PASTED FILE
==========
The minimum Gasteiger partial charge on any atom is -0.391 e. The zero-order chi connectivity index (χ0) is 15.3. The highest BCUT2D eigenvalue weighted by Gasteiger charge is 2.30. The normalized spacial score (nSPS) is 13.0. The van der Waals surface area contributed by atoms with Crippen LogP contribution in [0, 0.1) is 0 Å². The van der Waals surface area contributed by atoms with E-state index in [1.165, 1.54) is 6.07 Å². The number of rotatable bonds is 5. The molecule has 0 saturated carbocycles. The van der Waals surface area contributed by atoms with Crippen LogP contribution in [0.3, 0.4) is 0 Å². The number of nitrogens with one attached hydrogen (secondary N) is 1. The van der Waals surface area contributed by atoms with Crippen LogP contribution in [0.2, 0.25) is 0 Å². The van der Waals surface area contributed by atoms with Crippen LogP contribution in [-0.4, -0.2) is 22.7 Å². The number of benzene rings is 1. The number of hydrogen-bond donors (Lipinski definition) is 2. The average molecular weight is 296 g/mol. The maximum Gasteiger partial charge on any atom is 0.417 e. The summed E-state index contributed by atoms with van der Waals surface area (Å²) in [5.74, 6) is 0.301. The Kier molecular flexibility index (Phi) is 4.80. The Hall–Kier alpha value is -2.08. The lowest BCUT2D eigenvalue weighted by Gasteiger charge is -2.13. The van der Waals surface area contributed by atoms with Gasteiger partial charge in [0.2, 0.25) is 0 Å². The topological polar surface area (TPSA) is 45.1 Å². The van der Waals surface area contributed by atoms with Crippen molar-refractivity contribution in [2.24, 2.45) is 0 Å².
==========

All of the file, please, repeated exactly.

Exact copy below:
The minimum Gasteiger partial charge on any atom is -0.391 e. The zero-order chi connectivity index (χ0) is 15.3. The highest BCUT2D eigenvalue weighted by Gasteiger charge is 2.30. The normalized spacial score (nSPS) is 13.0. The van der Waals surface area contributed by atoms with Crippen LogP contribution in [0, 0.1) is 0 Å². The van der Waals surface area contributed by atoms with E-state index in [1.165, 1.54) is 6.07 Å². The number of rotatable bonds is 5. The molecule has 0 saturated carbocycles. The van der Waals surface area contributed by atoms with Crippen LogP contribution in [0.3, 0.4) is 0 Å². The number of nitrogens with one attached hydrogen (secondary N) is 1. The van der Waals surface area contributed by atoms with Crippen LogP contribution in [0.2, 0.25) is 0 Å². The van der Waals surface area contributed by atoms with Crippen LogP contribution in [-0.4, -0.2) is 22.7 Å². The number of benzene rings is 1. The number of hydrogen-bond donors (Lipinski definition) is 2. The average molecular weight is 296 g/mol. The maximum Gasteiger partial charge on any atom is 0.417 e. The summed E-state index contributed by atoms with van der Waals surface area (Å²) in [5.74, 6) is 0.301. The Kier molecular flexibility index (Phi) is 4.80. The Hall–Kier alpha value is -2.08. The lowest BCUT2D eigenvalue weighted by Gasteiger charge is -2.13. The van der Waals surface area contributed by atoms with Gasteiger partial charge in [0.2, 0.25) is 0 Å². The topological polar surface area (TPSA) is 45.1 Å². The van der Waals surface area contributed by atoms with Crippen molar-refractivity contribution in [2.24, 2.45) is 0 Å².